However, when the West Berlin government wanted to demolish the hollow spire in the 1950s, the public protested. In the end, the tower was left standing in its crippled state while a new church was constructed around it. The first floor of the damaged tower of the old church is now home to a memorial hall.

Reconstruction of the Kaiser Wilhelm Memorial Church

The entire church stood heavily damaged until a new, octagonal church was built alongside the damaged tower between 1957 and 1963. A freestanding hexagonal bell tower was constructed next to the church, on the site of the former main nave of the destroyed church. Egon Eiermann designed the new construction.

The modern church bears little resemblance to its predecessor. Inside the octagonal nave of the new church, an enormous statue of Jesus, suspended above the altar, catches the eye. But the most striking feature of the new church is the intense blue light that pervades throughout the building, created by 21,000 colored blocks of glass. They were blown by hand in a French workshop. The predominant color is blue with small flecks of ruby red, emerald green and yellow.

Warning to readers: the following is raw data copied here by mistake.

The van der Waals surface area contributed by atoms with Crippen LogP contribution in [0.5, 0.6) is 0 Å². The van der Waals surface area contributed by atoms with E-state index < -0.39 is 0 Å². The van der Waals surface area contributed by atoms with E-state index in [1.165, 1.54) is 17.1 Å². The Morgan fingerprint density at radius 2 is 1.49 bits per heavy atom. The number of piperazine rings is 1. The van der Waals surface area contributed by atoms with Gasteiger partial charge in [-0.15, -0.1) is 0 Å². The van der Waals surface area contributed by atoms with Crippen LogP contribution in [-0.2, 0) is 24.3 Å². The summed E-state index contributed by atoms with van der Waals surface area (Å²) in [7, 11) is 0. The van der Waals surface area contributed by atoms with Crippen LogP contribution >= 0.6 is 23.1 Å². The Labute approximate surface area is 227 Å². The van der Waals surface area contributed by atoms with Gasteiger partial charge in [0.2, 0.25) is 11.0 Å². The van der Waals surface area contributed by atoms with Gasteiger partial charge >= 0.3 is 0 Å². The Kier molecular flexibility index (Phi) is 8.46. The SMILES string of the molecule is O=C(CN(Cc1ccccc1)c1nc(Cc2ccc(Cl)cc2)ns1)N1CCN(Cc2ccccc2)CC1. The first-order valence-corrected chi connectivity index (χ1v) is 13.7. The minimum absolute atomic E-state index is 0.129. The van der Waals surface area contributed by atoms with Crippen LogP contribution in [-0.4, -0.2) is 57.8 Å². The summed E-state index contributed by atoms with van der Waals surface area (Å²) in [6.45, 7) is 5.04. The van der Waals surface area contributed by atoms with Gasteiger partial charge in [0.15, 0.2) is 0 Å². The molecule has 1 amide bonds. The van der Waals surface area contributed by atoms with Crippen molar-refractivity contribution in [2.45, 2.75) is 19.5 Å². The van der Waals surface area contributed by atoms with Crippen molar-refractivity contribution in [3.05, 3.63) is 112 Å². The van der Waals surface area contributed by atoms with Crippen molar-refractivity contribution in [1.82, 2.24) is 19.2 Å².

21,000 blue glass blocks create an introspective atmosphere inside the reconstructed Kaiser Wilhelm Memorial Church, photo © J. Elke Ertle. www.walled-in-berlin.com

21,000 blue glass blocks create an introspective atmosphere inside the reconstructed Kaiser Wilhelm Memorial Church, photo © J. Elke Ertle. www.walled-in-berlin.com

 

Candles in memory of the victims of the 19 December 2016 terrorist attack in the Christmas Market next to the Kaiser Wilhelm Memorial Church. Photo © J. Elke Ertle, 2017. www.walled-in-berlin.com

Candles in memory of the victims of the 19 December 2016 terrorist attack in the Christmas Market next to the Kaiser Wilhelm Memorial Church. Photo © J. Elke Ertle, 2017. www.walled-in-berlin.com

 

For a sneak peek at the first 20+ pages of my memoir, “Walled-In: A West Berlin Girl’s Journey to Freedom,” click “Download a free excerpt” on the home page of http://www.walled-in-berlin.com